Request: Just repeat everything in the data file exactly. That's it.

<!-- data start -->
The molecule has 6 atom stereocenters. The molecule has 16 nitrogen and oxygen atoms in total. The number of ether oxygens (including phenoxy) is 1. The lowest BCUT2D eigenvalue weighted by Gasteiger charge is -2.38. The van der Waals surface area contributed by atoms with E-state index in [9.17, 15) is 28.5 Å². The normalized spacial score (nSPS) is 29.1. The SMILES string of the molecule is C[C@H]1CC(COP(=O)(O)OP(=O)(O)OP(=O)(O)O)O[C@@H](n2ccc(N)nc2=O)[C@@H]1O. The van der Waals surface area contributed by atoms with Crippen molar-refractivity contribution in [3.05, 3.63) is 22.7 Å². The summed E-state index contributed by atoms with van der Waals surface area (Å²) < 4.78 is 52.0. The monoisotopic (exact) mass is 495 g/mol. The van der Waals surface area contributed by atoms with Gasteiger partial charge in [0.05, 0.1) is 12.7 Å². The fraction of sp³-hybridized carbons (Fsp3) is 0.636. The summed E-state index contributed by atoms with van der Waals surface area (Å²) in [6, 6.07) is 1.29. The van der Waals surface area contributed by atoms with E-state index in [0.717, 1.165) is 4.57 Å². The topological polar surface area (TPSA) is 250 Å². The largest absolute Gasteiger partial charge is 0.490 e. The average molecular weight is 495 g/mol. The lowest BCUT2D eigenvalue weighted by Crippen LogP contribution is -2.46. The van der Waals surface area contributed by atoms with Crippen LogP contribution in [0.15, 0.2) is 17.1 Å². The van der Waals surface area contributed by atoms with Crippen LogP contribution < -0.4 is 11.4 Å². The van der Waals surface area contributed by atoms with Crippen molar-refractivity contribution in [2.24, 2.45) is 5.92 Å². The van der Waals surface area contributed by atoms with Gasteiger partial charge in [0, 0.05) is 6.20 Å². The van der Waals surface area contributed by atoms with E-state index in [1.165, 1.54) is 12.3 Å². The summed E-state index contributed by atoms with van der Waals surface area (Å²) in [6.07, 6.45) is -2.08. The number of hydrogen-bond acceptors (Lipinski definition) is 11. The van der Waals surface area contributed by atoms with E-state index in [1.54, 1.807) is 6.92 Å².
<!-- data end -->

The molecule has 6 atom stereocenters. The molecule has 16 nitrogen and oxygen atoms in total. The number of ether oxygens (including phenoxy) is 1. The lowest BCUT2D eigenvalue weighted by Gasteiger charge is -2.38. The van der Waals surface area contributed by atoms with E-state index in [9.17, 15) is 28.5 Å². The normalized spacial score (nSPS) is 29.1. The SMILES string of the molecule is C[C@H]1CC(COP(=O)(O)OP(=O)(O)OP(=O)(O)O)O[C@@H](n2ccc(N)nc2=O)[C@@H]1O. The van der Waals surface area contributed by atoms with Crippen molar-refractivity contribution in [3.05, 3.63) is 22.7 Å². The summed E-state index contributed by atoms with van der Waals surface area (Å²) < 4.78 is 52.0. The monoisotopic (exact) mass is 495 g/mol. The van der Waals surface area contributed by atoms with Gasteiger partial charge in [0.05, 0.1) is 12.7 Å². The fraction of sp³-hybridized carbons (Fsp3) is 0.636. The summed E-state index contributed by atoms with van der Waals surface area (Å²) in [6, 6.07) is 1.29. The van der Waals surface area contributed by atoms with E-state index in [0.717, 1.165) is 4.57 Å². The topological polar surface area (TPSA) is 250 Å². The largest absolute Gasteiger partial charge is 0.490 e. The average molecular weight is 495 g/mol. The lowest BCUT2D eigenvalue weighted by Crippen LogP contribution is -2.46. The van der Waals surface area contributed by atoms with Crippen LogP contribution in [0.15, 0.2) is 17.1 Å². The van der Waals surface area contributed by atoms with Crippen LogP contribution < -0.4 is 11.4 Å². The van der Waals surface area contributed by atoms with Crippen molar-refractivity contribution in [2.24, 2.45) is 5.92 Å². The van der Waals surface area contributed by atoms with Gasteiger partial charge in [0, 0.05) is 6.20 Å². The van der Waals surface area contributed by atoms with E-state index in [1.165, 1.54) is 12.3 Å². The summed E-state index contributed by atoms with van der Waals surface area (Å²) in [6.07, 6.45) is -2.08. The number of hydrogen-bond acceptors (Lipinski definition) is 11. The van der Waals surface area contributed by atoms with E-state index in [1.54, 1.807) is 6.92 Å².